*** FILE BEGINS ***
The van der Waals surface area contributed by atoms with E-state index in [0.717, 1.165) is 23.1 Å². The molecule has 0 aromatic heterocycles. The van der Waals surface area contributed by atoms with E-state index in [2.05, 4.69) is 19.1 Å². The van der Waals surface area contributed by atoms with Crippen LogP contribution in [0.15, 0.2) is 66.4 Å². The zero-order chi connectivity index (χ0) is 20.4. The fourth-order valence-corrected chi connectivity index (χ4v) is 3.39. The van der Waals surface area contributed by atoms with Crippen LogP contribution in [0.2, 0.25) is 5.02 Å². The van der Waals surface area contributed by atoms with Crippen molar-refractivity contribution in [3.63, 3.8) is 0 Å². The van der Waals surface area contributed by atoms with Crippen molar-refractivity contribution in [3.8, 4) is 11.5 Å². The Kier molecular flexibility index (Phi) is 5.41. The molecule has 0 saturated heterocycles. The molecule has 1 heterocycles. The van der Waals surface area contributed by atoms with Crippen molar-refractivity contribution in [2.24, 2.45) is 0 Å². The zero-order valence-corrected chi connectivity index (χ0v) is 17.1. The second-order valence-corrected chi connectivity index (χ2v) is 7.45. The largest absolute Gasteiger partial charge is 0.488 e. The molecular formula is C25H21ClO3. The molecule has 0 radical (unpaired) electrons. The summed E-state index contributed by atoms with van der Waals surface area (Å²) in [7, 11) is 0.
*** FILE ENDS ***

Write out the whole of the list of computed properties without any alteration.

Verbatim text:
The van der Waals surface area contributed by atoms with E-state index in [0.717, 1.165) is 23.1 Å². The molecule has 0 aromatic heterocycles. The van der Waals surface area contributed by atoms with E-state index in [2.05, 4.69) is 19.1 Å². The van der Waals surface area contributed by atoms with Crippen LogP contribution in [0.15, 0.2) is 66.4 Å². The zero-order chi connectivity index (χ0) is 20.4. The fourth-order valence-corrected chi connectivity index (χ4v) is 3.39. The van der Waals surface area contributed by atoms with Crippen LogP contribution in [0.2, 0.25) is 5.02 Å². The van der Waals surface area contributed by atoms with Crippen molar-refractivity contribution in [3.63, 3.8) is 0 Å². The van der Waals surface area contributed by atoms with Crippen molar-refractivity contribution in [3.8, 4) is 11.5 Å². The Kier molecular flexibility index (Phi) is 5.41. The molecule has 0 saturated heterocycles. The molecule has 1 heterocycles. The van der Waals surface area contributed by atoms with Crippen molar-refractivity contribution in [2.24, 2.45) is 0 Å². The zero-order valence-corrected chi connectivity index (χ0v) is 17.1. The second-order valence-corrected chi connectivity index (χ2v) is 7.45. The largest absolute Gasteiger partial charge is 0.488 e. The molecular formula is C25H21ClO3. The molecule has 0 radical (unpaired) electrons. The summed E-state index contributed by atoms with van der Waals surface area (Å²) in [7, 11) is 0.